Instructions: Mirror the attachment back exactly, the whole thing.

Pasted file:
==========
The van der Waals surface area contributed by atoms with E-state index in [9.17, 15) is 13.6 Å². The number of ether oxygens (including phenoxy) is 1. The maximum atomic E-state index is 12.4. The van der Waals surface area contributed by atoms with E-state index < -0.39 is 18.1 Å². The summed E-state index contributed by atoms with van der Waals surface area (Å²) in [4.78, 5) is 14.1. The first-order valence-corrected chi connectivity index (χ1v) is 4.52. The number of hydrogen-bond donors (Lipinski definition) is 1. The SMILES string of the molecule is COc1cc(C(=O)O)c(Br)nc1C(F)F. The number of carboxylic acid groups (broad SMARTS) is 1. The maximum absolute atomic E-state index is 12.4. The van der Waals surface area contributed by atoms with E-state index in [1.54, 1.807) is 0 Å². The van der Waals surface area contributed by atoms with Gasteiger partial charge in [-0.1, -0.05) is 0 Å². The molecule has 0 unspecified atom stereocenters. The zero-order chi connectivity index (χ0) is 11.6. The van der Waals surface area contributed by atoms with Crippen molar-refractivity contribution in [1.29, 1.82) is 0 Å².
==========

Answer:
The van der Waals surface area contributed by atoms with E-state index in [9.17, 15) is 13.6 Å². The number of ether oxygens (including phenoxy) is 1. The maximum atomic E-state index is 12.4. The van der Waals surface area contributed by atoms with E-state index < -0.39 is 18.1 Å². The summed E-state index contributed by atoms with van der Waals surface area (Å²) in [4.78, 5) is 14.1. The first-order valence-corrected chi connectivity index (χ1v) is 4.52. The number of hydrogen-bond donors (Lipinski definition) is 1. The SMILES string of the molecule is COc1cc(C(=O)O)c(Br)nc1C(F)F. The number of carboxylic acid groups (broad SMARTS) is 1. The maximum absolute atomic E-state index is 12.4. The van der Waals surface area contributed by atoms with E-state index in [1.54, 1.807) is 0 Å². The van der Waals surface area contributed by atoms with Gasteiger partial charge in [-0.1, -0.05) is 0 Å². The molecule has 0 unspecified atom stereocenters. The zero-order chi connectivity index (χ0) is 11.6. The van der Waals surface area contributed by atoms with Crippen molar-refractivity contribution in [1.29, 1.82) is 0 Å².